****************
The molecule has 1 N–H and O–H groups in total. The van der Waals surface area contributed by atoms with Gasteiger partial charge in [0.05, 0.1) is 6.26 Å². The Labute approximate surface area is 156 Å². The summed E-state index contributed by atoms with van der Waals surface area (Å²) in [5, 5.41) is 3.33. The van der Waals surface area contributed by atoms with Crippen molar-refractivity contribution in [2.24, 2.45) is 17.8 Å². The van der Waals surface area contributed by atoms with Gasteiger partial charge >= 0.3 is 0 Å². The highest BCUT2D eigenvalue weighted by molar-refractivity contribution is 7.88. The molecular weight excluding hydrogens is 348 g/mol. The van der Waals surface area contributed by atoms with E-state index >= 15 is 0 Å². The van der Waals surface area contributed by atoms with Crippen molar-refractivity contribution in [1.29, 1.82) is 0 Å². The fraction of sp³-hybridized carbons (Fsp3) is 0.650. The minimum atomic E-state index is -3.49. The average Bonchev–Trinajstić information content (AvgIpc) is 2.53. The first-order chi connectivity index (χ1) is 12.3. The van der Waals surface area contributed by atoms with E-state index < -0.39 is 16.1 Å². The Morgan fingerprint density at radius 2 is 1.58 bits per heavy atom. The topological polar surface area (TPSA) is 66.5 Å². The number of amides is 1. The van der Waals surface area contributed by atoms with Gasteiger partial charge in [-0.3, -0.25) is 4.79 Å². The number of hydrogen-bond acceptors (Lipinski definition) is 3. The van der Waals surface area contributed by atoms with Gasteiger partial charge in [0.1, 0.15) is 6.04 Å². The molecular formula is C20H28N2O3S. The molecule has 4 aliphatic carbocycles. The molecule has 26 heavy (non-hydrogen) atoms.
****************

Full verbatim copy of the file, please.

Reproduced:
The molecule has 1 N–H and O–H groups in total. The van der Waals surface area contributed by atoms with Gasteiger partial charge in [0.05, 0.1) is 6.26 Å². The Labute approximate surface area is 156 Å². The summed E-state index contributed by atoms with van der Waals surface area (Å²) in [5, 5.41) is 3.33. The van der Waals surface area contributed by atoms with Crippen molar-refractivity contribution in [2.24, 2.45) is 17.8 Å². The van der Waals surface area contributed by atoms with Gasteiger partial charge >= 0.3 is 0 Å². The highest BCUT2D eigenvalue weighted by molar-refractivity contribution is 7.88. The molecular weight excluding hydrogens is 348 g/mol. The van der Waals surface area contributed by atoms with E-state index >= 15 is 0 Å². The van der Waals surface area contributed by atoms with Crippen molar-refractivity contribution in [1.29, 1.82) is 0 Å². The fraction of sp³-hybridized carbons (Fsp3) is 0.650. The minimum atomic E-state index is -3.49. The average Bonchev–Trinajstić information content (AvgIpc) is 2.53. The first-order chi connectivity index (χ1) is 12.3. The van der Waals surface area contributed by atoms with E-state index < -0.39 is 16.1 Å². The Morgan fingerprint density at radius 2 is 1.58 bits per heavy atom. The topological polar surface area (TPSA) is 66.5 Å². The number of amides is 1. The van der Waals surface area contributed by atoms with Gasteiger partial charge in [-0.3, -0.25) is 4.79 Å². The number of hydrogen-bond acceptors (Lipinski definition) is 3. The van der Waals surface area contributed by atoms with Gasteiger partial charge in [0.1, 0.15) is 6.04 Å². The molecular formula is C20H28N2O3S. The molecule has 4 aliphatic carbocycles. The molecule has 26 heavy (non-hydrogen) atoms.